The Apollo, Uptown’s Showbiz Incubator





The exhibition “Ain’t Nothing Like the Real Thing,” which opens on Tuesday at the Museum of the City of New York, really ain’t anything like the real thing, but that is not really its fault. The “real thing” in this case is almost beyond the reach of a museum show. It is to be found not in Louis Armstrong’s trumpet or Miles Davis’s flugelhorn, or James Brown’s black jumpsuit studded with rhinestones spelling “Sex,” or Ella Fitzgerald’s orange dress or Michael Jackson’s fedora (all of which are on display here), but in the music those performers made while wearing these clothes and playing these instruments.

The real thing is suggested in the exhibition’s subtitle — “How the Apollo Theater Shaped American Entertainment” — because the music that was made at that relatively nondescript 1,500-seat theater on 125th Street in Harlem really did transform American popular-music culture in the 20th century. A habitat and an incubator, the Apollo has also been one of the few institutions in which black American musical culture was consistently nurtured over the course of 75 years.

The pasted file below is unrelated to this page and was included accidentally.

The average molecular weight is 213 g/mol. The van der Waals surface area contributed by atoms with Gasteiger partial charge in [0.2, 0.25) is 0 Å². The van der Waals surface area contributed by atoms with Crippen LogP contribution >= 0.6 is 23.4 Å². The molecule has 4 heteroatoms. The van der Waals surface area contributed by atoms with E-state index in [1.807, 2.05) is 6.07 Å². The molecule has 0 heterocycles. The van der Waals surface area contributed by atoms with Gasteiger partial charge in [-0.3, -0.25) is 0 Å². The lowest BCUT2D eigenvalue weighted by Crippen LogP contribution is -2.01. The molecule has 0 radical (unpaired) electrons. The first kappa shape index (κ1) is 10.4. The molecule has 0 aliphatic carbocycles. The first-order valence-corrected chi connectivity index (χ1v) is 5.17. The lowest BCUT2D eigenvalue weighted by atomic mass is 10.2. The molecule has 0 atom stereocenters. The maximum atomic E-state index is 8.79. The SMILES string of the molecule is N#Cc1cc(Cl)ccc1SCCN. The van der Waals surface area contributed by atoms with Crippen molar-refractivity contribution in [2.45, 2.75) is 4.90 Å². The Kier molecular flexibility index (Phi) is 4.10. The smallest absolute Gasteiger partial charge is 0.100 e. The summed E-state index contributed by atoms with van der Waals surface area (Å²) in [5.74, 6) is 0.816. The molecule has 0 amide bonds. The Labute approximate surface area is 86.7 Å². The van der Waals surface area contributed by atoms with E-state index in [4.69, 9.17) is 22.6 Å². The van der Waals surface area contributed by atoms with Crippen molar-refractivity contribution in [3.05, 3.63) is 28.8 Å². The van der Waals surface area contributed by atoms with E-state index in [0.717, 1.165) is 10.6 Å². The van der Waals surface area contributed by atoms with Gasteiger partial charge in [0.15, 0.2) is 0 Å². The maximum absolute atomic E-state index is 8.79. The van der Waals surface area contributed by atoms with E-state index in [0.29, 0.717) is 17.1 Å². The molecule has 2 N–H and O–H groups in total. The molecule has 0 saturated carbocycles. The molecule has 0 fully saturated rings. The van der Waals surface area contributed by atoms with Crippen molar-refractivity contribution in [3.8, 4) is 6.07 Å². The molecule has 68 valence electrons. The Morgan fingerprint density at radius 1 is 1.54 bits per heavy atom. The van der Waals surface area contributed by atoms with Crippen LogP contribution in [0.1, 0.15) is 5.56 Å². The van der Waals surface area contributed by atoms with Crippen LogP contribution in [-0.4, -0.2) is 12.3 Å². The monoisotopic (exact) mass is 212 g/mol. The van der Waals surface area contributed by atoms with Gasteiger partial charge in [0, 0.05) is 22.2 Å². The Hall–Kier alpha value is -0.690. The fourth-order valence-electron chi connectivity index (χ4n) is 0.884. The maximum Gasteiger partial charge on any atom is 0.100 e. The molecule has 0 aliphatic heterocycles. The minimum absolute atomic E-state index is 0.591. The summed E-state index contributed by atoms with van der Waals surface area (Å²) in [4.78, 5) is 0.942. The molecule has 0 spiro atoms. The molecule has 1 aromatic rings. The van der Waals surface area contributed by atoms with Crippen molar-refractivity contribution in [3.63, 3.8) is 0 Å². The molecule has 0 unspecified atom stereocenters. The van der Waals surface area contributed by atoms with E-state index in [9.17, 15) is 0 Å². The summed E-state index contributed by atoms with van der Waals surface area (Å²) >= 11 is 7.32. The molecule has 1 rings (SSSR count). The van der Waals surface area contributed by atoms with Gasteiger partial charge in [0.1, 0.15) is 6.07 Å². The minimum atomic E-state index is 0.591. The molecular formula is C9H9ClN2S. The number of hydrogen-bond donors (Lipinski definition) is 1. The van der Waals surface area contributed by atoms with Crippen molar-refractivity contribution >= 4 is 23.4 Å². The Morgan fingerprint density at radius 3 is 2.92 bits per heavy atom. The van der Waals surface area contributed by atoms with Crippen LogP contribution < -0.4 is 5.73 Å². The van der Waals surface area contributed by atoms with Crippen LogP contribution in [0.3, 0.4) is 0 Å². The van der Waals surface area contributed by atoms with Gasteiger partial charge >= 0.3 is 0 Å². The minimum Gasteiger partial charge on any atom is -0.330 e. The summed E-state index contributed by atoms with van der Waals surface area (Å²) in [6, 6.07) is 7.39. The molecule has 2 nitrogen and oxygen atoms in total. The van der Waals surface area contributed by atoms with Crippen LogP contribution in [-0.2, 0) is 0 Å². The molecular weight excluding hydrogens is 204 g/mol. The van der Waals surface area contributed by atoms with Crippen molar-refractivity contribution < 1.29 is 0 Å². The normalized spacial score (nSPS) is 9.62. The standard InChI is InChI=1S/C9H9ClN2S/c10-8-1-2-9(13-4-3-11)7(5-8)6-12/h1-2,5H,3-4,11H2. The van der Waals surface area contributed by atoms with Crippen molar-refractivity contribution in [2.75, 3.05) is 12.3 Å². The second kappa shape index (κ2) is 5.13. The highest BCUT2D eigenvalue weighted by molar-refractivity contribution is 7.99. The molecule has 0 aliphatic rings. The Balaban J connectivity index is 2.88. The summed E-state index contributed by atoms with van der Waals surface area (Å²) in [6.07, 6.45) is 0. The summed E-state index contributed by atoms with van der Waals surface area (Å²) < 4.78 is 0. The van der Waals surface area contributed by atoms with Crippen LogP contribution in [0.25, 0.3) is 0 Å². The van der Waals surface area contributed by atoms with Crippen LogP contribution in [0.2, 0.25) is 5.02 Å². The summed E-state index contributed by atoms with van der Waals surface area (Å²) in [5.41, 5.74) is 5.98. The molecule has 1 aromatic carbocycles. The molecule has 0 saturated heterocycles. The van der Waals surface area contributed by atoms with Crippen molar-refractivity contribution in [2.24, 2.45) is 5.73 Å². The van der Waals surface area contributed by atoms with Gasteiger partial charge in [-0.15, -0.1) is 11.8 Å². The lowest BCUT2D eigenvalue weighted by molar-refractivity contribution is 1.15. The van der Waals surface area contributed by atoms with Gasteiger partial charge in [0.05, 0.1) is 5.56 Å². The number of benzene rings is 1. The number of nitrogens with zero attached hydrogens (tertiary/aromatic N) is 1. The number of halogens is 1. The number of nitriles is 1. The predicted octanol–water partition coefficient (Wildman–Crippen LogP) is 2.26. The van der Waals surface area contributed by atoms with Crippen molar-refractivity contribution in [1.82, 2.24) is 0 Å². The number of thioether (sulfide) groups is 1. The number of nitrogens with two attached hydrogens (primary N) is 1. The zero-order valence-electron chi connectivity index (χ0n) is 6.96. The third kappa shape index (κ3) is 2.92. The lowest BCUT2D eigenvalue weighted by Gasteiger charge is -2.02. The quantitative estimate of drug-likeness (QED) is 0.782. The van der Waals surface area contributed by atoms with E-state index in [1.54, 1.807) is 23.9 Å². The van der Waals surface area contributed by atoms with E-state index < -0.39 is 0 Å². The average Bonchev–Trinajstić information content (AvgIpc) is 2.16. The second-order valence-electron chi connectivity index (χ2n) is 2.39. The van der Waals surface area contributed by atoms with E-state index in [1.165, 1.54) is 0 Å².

Carnegie Hall achieved its stature through architectural beauty; its warm, revealing acoustics; and a growing heritage of magnificent performances. The Apollo achieved its stature because of where it is — on the edge of one of America’s great black urban neighborhoods — and because of who appeared there during an era that went from vaudeville to hip-hop, from racial segregation to economic gentrification....


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